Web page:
As a motivational mentor I encounter people with many issues and these always divide along the lines of the three core life elements: achievement, relationship, or self growth. Paradoxically, sometimes the more the serious the issues, the easier they are to support and help. People who are doing all the right things sometimes cannot change, and therefore cannot transform their Self.
A recent debate on the IOD Linkedin Forum asked whether Investors in People and ISO 9000 et al were a total waste of time and effort. Good question! Ever since the ‘Standards’ were formulated practitioners and clients have been wrestling with this problem. I cannot speak about ISO as I was never a practitioner, but I was an IiP Adviser for seven years, and during that time must have been into over a hundred businesses and organizations, Thus, I developed strong views on the subject.
A good friend of mine copied me in today on an email he had received that filled him with disgust. It was from a senior manager in the institution in which he worked – basically, informing them all that his work was done, time for new hands to steer the tiller, and he’d be off to a glittering new opportunity in Australia … how wonderful to have made so many friends and he’d be keeping a friendly eye on his old employer/colleagues … yawn, yawn, yawn. The fact that he’d been in post less than two years, that his sector was experiencing huge trauma and upheaval, and that far from the work having been done, rather it had yet to be attempted, did not seem apparent to him.
A perennial and favourite discussion topic is the nature-nurture debate. Are values and morals learnt or do we inherit them? Do we instinctively know right from wrong or is this down to conditioning of childhood?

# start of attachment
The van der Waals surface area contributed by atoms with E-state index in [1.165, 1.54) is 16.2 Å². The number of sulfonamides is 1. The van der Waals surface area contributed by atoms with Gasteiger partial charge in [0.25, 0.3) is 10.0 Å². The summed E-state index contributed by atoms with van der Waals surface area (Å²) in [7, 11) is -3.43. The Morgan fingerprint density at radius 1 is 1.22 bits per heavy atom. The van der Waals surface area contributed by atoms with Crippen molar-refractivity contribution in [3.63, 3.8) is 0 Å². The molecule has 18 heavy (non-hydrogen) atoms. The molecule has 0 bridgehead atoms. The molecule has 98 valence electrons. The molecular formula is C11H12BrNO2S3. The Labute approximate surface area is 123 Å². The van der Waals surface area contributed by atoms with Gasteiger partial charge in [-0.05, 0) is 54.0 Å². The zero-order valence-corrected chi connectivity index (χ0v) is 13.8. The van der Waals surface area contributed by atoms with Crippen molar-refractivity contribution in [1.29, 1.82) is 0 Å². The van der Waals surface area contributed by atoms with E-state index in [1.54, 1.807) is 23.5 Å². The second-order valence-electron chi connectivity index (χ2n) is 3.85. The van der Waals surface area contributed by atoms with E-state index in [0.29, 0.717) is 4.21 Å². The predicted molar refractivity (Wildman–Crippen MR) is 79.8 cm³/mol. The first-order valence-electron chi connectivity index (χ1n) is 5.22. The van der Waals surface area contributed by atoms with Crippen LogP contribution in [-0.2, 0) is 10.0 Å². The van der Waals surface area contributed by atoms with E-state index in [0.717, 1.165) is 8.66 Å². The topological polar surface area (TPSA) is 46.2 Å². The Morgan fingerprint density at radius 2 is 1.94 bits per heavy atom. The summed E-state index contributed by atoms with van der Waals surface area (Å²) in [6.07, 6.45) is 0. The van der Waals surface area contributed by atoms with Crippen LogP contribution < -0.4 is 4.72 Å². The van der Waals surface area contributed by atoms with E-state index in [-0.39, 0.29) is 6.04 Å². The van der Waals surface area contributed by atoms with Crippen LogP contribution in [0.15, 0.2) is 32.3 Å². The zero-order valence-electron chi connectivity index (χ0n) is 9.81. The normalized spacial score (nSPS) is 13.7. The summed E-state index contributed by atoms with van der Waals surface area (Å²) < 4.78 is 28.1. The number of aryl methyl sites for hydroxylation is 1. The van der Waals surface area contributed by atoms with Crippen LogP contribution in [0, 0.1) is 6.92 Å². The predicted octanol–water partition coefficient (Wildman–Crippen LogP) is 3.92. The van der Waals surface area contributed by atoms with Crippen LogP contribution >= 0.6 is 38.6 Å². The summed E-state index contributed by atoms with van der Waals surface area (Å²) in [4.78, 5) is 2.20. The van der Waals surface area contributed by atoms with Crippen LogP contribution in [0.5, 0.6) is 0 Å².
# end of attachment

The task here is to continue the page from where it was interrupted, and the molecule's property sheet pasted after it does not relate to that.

A friend of mine recently had a debate with their partner and discovered they had very different views: one, thinking that all beliefs and values come down to one’s upbringing and surroundings. The other, thinking that whilst 'upbringing' is a contributory factor, there were people they knew who’d had a very unhealthy moral upbringing, but seemed to instinctively know right from wrong from an early age.
I was asked my view.
Of course I am not an expert on this and anyway the research (read: answer) keeps changing. Before giving my view, however, one needs to understand a number of issues around it. For a start, this isn’t really a scientific question – people want to provide evidence largely for a belief they already have; in others words, beliefs drive the answer. The reason for this is that the question touches on the question of what it means to be human.
Put another way: animals always remain in their own state of being; human beings are always in a state of becoming. The most obvious proof of this is: animals can only live in their environment; humans create their environment – in fact, very few humans live in an environment that is as ‘nature’ intended. Moreover, the nature of being human touches on deep philosophical and spiritual questions.
So what we think on this spectrum will start reflecting profounder issues
of our nature.
As Chinese philosophy observed long ago: there cannot be yang without yin, and vice versa. So I believe the correct answer is both, but not in equal proportions: we are about 30% the product of our natures and about 70% the product of our nurture or environment.
Of course in any given individual this can fluctuate. But just as human beings can profoundly affect their environment, so they can profoundly affect their internal environment of the self and its body. In one word, the biggest single factor that will impact your being and change it is belief. What we believe we ultimately become, and the reason for this is that the actual foundation of the universe is consciousness itself.